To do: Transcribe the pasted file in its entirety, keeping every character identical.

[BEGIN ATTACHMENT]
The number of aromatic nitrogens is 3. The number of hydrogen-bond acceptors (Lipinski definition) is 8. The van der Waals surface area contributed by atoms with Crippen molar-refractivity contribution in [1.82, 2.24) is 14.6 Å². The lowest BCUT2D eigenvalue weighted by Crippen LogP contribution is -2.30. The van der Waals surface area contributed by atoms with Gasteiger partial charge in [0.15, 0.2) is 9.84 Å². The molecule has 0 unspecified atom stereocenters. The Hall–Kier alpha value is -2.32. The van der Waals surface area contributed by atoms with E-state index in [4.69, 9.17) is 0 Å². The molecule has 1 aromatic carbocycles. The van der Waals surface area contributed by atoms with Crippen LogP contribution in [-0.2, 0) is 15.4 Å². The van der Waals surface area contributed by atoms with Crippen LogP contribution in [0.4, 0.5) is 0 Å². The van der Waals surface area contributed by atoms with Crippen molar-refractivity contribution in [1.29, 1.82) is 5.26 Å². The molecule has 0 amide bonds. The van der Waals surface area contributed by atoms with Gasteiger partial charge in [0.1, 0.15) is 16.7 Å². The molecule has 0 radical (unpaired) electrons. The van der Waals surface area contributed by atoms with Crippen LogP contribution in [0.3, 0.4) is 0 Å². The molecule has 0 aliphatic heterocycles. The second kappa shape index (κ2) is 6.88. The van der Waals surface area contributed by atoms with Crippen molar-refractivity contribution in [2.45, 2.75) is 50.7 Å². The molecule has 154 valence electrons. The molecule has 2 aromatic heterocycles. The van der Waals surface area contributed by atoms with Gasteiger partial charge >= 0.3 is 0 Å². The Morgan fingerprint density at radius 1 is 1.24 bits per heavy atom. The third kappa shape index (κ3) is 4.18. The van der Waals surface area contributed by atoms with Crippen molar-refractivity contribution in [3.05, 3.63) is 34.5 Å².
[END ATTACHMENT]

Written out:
The number of aromatic nitrogens is 3. The number of hydrogen-bond acceptors (Lipinski definition) is 8. The van der Waals surface area contributed by atoms with Crippen molar-refractivity contribution in [1.82, 2.24) is 14.6 Å². The lowest BCUT2D eigenvalue weighted by Crippen LogP contribution is -2.30. The van der Waals surface area contributed by atoms with Gasteiger partial charge in [0.15, 0.2) is 9.84 Å². The molecule has 0 unspecified atom stereocenters. The Hall–Kier alpha value is -2.32. The van der Waals surface area contributed by atoms with E-state index in [4.69, 9.17) is 0 Å². The molecule has 1 aromatic carbocycles. The van der Waals surface area contributed by atoms with Crippen LogP contribution in [-0.2, 0) is 15.4 Å². The van der Waals surface area contributed by atoms with Crippen LogP contribution in [0.4, 0.5) is 0 Å². The van der Waals surface area contributed by atoms with Crippen molar-refractivity contribution in [1.29, 1.82) is 5.26 Å². The molecule has 0 amide bonds. The van der Waals surface area contributed by atoms with Gasteiger partial charge in [0.1, 0.15) is 16.7 Å². The molecule has 0 radical (unpaired) electrons. The van der Waals surface area contributed by atoms with Crippen LogP contribution in [0.3, 0.4) is 0 Å². The molecule has 0 aliphatic heterocycles. The second kappa shape index (κ2) is 6.88. The van der Waals surface area contributed by atoms with Crippen molar-refractivity contribution in [2.45, 2.75) is 50.7 Å². The molecule has 154 valence electrons. The molecule has 2 aromatic heterocycles. The van der Waals surface area contributed by atoms with Gasteiger partial charge >= 0.3 is 0 Å². The Morgan fingerprint density at radius 1 is 1.24 bits per heavy atom. The third kappa shape index (κ3) is 4.18. The van der Waals surface area contributed by atoms with Crippen molar-refractivity contribution in [3.05, 3.63) is 34.5 Å².